High Court Of Delhi
CIT vs. Sujjan Singh Chadha
Sections 68, FA1965 (No. 2) 24(2)
Asst. Year 1967-68
D.K. Jain & Ms. Sharda Aggarwal, JJ.
IT Ref. No. 217 of 1977
11th July, 2002
Counsel Appeared : Ms. Prem Lata Bansal & Rajeev Awasthi, for the Revenue : None appeared, for the Assessee
D. K. Jain J.
The judgment of the Court was delivered by At the instance of the Revenue, the Tribunal (Delhi) has referred the following question, arising out of ITA No. 2150 (Delhi) of 1974-75, pertaining to the asst. yr. 1967-68, for the opinion of this Court :
“Whether, on the facts and in the circumstances of the case, the Tribunal was correct in holding that the cash credits of Rs. 19,692 in the account of Smt. Amrit Kaur in the books of the assessee for this year stood satisfactorily explained by the assessee in view of the disclosure made by Amrit Kaur under s. 24(2) of the Finance (No. 2) Act of 1965 ?”
There is no appearance on behalf of the assessee. We have, accordingly, heard Ms. Prem Lata Bansal, learned standing counsel for the Revenue. Briefly stated, the background facts are :
The assessee, an individual, carries on business in sugar mill machinery parts. The relevant previous year ended on 30th June, 1966. During the course of assessment proceedings for the relevant assessment year, the AO noticed a cash credit of Rs. 19,692 in the account of Smt. Amrit Kaur, the wife of the assessee, in the books of account maintained by the assessee. On being called upon to explain the source of said cash credit, it was explained that the said credit had come out of an earlier disclosure made by Smt. Amrit Kaur in terms of s. 24(2) of the Finance (No. 2) Act of 1965. Not satisfied with the explanation furnished by the assessee, the AO included the saidamount in the total income of the assessee. Being aggrieved, the assessee preferred an appeal to the AAC, who, relying on the decision of this Court in the case of Rattan Lal vs. ITO (1975) 98 ITR 681, deleted the saidaddition. The Department filed an appeal to the Tribunal but without any success. On being moved under s. 256(1) of the Act, the present reference has been made.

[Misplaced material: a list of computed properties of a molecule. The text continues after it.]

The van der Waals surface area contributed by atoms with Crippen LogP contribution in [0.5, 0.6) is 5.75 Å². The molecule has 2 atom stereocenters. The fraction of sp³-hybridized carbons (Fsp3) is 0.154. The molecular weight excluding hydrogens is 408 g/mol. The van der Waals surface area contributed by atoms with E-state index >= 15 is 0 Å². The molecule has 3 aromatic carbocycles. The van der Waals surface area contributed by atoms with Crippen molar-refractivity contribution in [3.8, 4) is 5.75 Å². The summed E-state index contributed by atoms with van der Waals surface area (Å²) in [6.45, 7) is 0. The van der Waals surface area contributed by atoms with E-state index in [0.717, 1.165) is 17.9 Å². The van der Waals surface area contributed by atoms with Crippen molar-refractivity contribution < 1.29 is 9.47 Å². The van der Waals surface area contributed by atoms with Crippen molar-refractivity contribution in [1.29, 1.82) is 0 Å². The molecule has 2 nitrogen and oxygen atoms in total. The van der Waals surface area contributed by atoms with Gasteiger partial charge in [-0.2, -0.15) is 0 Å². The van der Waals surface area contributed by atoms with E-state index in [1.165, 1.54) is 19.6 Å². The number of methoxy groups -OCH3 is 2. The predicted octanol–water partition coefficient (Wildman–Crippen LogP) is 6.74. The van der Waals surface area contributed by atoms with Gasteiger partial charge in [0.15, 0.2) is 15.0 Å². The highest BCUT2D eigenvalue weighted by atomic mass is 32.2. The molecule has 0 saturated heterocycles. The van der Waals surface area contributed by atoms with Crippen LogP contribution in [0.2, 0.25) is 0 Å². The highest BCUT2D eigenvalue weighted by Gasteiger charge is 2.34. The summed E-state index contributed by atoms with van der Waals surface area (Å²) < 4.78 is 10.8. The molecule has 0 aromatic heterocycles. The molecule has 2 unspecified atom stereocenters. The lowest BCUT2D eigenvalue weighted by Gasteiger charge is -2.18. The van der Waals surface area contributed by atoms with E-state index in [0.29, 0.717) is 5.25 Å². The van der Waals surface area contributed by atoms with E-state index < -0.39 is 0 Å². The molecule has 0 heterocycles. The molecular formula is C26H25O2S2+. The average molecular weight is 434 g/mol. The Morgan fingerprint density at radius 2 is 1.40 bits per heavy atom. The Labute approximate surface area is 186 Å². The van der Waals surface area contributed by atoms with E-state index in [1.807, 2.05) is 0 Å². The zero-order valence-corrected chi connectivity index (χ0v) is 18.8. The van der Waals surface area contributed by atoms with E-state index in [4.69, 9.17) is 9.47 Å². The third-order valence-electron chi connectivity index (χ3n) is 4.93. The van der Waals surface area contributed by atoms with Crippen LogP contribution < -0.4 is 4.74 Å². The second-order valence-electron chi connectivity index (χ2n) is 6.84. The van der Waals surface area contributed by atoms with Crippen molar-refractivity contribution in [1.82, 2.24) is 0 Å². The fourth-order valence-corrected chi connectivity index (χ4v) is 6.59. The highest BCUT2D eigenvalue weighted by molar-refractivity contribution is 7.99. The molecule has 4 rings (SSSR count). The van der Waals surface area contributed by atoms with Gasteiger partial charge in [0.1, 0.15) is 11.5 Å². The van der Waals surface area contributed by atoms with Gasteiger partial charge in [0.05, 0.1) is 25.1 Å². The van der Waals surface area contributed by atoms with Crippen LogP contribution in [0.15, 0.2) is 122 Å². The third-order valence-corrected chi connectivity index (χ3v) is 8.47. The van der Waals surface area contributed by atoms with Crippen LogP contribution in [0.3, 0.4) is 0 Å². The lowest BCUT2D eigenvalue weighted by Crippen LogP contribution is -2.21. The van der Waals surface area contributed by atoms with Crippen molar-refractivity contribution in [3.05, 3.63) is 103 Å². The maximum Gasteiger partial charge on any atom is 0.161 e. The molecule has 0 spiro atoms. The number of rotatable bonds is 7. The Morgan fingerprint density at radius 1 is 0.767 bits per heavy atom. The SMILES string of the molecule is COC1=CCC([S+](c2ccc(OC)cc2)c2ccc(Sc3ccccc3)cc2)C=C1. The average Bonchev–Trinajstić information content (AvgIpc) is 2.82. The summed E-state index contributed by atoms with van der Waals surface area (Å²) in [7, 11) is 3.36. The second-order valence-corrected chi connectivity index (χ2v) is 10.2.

4. The issue raised is no longer res integra. In Jamnaprasad Kanhaiyalal vs. CIT (1981) 130 ITR 244, the Supreme Court, dealing with a similar question, has held that the legal fiction created by s. 24(3) of the Finance (No. 2) Act of 1965, was limited in its scope and could not be invoked in assessment proceedings relating to any person other than the person making the declaration under that Act so as to rule out the applicability of s. 68 of the Act. The Court has further observed that there is nothing in s. 24 of the said Act, which prevents the ITO, if he was not satisfied with the explanation of an assessee about the genuineness or source of an amount found credited in his books, in spite of its having already been made the subject-matter of a declaration by the creditor and taxed under the scheme, from investigating the true nature and source of the credits. It is pertinent to note that in view of the aforenoted decision, the decision of this Court in Rattan Lal’s case (1975) 98 ITR 681 (Mad) has since been overruled by the apex Court in ITO vs. Rattan Lal (1984) 145 ITR 183 (SC).
5. As noted above the addition made by the AO was deleted by the appellate authorities on the basis of thedecision of this Court in Rattan Lal’s case (1975) 98 ITR 681 (Mad). In the light of the aforenoted decision of the Supreme Court, the question referred has to be answered in the negative, i.e., in favour of the Revenue and against the assessee. We answer the question accordingly. There will be no order as to costs.
[Citation : 258 ITR 121]